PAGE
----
My favourite time of day

Do you know what my favourite time of day is?

What do you mean, ‘yes’? 🙂


I was pondering this very question the other day. There are several contenders for the title.

First, there’s the early morning.

No, stay with me here. I’m not talking stupidly early, but  I like to get up half an hour before everyone else in the house (on weekdays at least) so I can get ready, have breakfast and a shower and so on before I need to go wake everyone else up.

But the best bit? The very best bit?


That cup of tea. The first cup of the day, nice and strong and absolutely piping hot. I like to sip and savour it whilst standing in the kitchen looking out of my window and contemplating the day ahead. The peace and quiet before I wake the horde above… It’s a moment to be savoured, and absolutely worth getting up slightly earlier for.

Next is lunchtime. Not only does it involve lunch (yay, food), but it’s a chance to get up and away from my desk, stretch my legs and go for a wander, and, quite possibly, a nice cup of something hot. Yes, there’s a trend emerging…

Just sitting and watching the world go by, or reading a good book.

The rest of the day is inevitably pretty busy with other assorted Real LifeTM stuff. The school run, tea, helping the kids with homework (mainly reminding them that they do *have* homework and can they get on with it please, it’s due in tomorrow!), playing games (once homework is done). All of which are good in their own ways.

But my favourite bit? My *absolute* favourite bit?

After everyone has gone to bed. Sometimes late at night I go outside and just revel in the peace and quiet. Just for a few minutes. The silence that the end of day brings. Cars have got to where they’re going to. The street is peaceful, apart from the occasional fox or even more occasional hedgehog bumbling past. On a clear night I like to take a breather and just look at the stars. Put the world in perspective.

On a slightly-related-but-not-really-but-I-like-it-so-here-it-is note, there’s a wonderful video over at TED, where Rives talks about 4am. It’s brilliant. As they put it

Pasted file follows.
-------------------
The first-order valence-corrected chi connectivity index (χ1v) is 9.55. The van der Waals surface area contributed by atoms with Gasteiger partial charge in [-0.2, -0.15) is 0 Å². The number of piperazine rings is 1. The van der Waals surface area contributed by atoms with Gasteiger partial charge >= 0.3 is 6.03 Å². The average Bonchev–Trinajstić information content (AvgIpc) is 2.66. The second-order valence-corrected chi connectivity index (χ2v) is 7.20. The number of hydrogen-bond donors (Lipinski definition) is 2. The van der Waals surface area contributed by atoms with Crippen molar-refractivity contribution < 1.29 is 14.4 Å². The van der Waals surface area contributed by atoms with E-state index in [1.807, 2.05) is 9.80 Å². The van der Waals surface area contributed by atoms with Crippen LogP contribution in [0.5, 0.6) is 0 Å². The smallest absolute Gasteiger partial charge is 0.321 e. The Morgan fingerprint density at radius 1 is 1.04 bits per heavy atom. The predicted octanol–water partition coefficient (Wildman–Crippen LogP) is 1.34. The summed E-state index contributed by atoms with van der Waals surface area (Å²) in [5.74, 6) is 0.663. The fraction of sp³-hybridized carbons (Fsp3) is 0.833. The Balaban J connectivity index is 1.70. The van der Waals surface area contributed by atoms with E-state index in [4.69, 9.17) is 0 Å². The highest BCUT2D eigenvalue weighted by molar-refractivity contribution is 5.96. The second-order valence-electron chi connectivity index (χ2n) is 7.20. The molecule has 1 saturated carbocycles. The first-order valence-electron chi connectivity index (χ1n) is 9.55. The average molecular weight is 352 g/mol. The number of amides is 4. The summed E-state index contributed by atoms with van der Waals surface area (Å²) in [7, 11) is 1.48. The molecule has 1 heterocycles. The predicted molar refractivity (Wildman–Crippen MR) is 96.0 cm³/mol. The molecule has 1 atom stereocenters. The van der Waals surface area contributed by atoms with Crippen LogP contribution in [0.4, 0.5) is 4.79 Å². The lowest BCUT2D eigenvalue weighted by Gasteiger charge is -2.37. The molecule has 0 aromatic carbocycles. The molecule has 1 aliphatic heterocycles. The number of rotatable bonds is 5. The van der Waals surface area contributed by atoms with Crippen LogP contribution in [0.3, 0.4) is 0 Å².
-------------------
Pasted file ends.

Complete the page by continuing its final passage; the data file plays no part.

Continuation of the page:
Poet Rives does 8 minutes of lyrical origami, folding history into a series of coincidences surrounding that most surreal of hours, 4 o’clock in the morning.

It’s one of my favourite of the TED talks, and well worth eight minutes of your time.

What’s your favourite time of day?

The First 20 Hours

Fascinating talk by Josh Kaufman, author of The First 20 Hours, at TEDxCSU.

Josh looks at how long it takes to learn something to a reasonable level of skill. There’s a perceived wisdom that it takes 10,000 hours to get really good at something, and as Josh says, you see this all over the place – books, blogs, articles etc.

I don’t have ten thousand hours… I’m never going to be able to learn anything new, ever again

Ten thousand hours equates to a full-time job for FIVE YEARS.

Turns out that the 10,000 hour rule applies to expert level, world-class, high-performing people at the very top of their very specific fields. This turned into 10,000 hours to get good at something, to 10,000 hours to learn something.

Who’s got ten thousand hours? Not me.

So, how long does it take to get reasonably good at something?

According to Josh’s research,  it takes about twenty hours. But you’ve got to be canny about it. You can’t just throw 20 hours at something and expect it to stick.

Josh breaks down his approach into 4 basic steps:

1. Deconstruct the skill.
Decide *exactly* what it is you want to do when you’re done. What are the parts of the skills you need to do what you need to do. Find the most important thing to practice first – such as a few key chords on the guitar (or in Josh’s case, the ukulele) which will give you enough to play a lot of songs. Learn the most common 2,000 words in a language, and you’ll be able to get by.

2. Learn just enough to self-correct.
Make mistakes, identify where the error is and correct it yourself using books, DVDs, online sources etc. But don’t spend all your time reading the books first.

3. Remove barriers to learning.
Get rid of distractions which stop you from sitting down and doing the work. Turn off the TV, internet and so on. Make space and time to practice.

4. Practice for at least 20 hours.
Twenty hours is 45 minutes a day, for about a month. That’s do-able, right?

So, twenty hours. What are you going to learn? Me, I’m going to pick up the guitar that I got for christmas last year, the one which has sat in its bag right next to me for six months. The one which I’m scared of picking up in case I’m terrible. It’ll take years to get good, right?

Apparently not.

Let’s see where we can get to in twenty hours. Josh talks about a band called Axis of Awesome, who have a song in which they reckon that you can play pretty much any pop song from the last five decades with just four chords (G, D, Em, C). He plays it in the video above, but here’s the original.

Four chords? I’ll take that. I figure that once I can knock out a few songs on the guitar, I can go get the ukulele I’ve secretly always wanted…

I’ll report back on progress!

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